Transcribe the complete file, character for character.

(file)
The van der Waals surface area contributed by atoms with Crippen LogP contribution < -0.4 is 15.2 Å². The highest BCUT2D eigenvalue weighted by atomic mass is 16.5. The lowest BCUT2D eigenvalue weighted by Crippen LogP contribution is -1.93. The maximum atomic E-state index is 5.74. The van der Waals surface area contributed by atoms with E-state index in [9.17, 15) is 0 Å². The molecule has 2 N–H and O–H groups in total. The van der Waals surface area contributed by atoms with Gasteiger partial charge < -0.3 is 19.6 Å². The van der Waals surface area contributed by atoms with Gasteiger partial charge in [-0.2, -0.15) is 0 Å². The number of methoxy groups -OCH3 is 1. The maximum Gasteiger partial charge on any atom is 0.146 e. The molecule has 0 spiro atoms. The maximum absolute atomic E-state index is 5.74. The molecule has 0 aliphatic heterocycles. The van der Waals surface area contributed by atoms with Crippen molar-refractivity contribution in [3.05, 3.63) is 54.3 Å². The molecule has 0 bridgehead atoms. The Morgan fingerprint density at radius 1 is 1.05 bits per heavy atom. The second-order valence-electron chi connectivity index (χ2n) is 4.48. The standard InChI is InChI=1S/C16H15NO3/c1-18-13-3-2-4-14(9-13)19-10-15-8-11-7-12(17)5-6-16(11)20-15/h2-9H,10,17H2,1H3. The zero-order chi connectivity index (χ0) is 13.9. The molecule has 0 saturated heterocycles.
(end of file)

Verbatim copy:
The van der Waals surface area contributed by atoms with Crippen LogP contribution < -0.4 is 15.2 Å². The highest BCUT2D eigenvalue weighted by atomic mass is 16.5. The lowest BCUT2D eigenvalue weighted by Crippen LogP contribution is -1.93. The maximum atomic E-state index is 5.74. The van der Waals surface area contributed by atoms with E-state index in [9.17, 15) is 0 Å². The molecule has 2 N–H and O–H groups in total. The van der Waals surface area contributed by atoms with Gasteiger partial charge < -0.3 is 19.6 Å². The van der Waals surface area contributed by atoms with Gasteiger partial charge in [-0.2, -0.15) is 0 Å². The number of methoxy groups -OCH3 is 1. The maximum Gasteiger partial charge on any atom is 0.146 e. The molecule has 0 spiro atoms. The maximum absolute atomic E-state index is 5.74. The molecule has 0 aliphatic heterocycles. The van der Waals surface area contributed by atoms with Crippen molar-refractivity contribution in [3.05, 3.63) is 54.3 Å². The molecule has 0 bridgehead atoms. The Morgan fingerprint density at radius 1 is 1.05 bits per heavy atom. The second-order valence-electron chi connectivity index (χ2n) is 4.48. The standard InChI is InChI=1S/C16H15NO3/c1-18-13-3-2-4-14(9-13)19-10-15-8-11-7-12(17)5-6-16(11)20-15/h2-9H,10,17H2,1H3. The zero-order chi connectivity index (χ0) is 13.9. The molecule has 0 saturated heterocycles.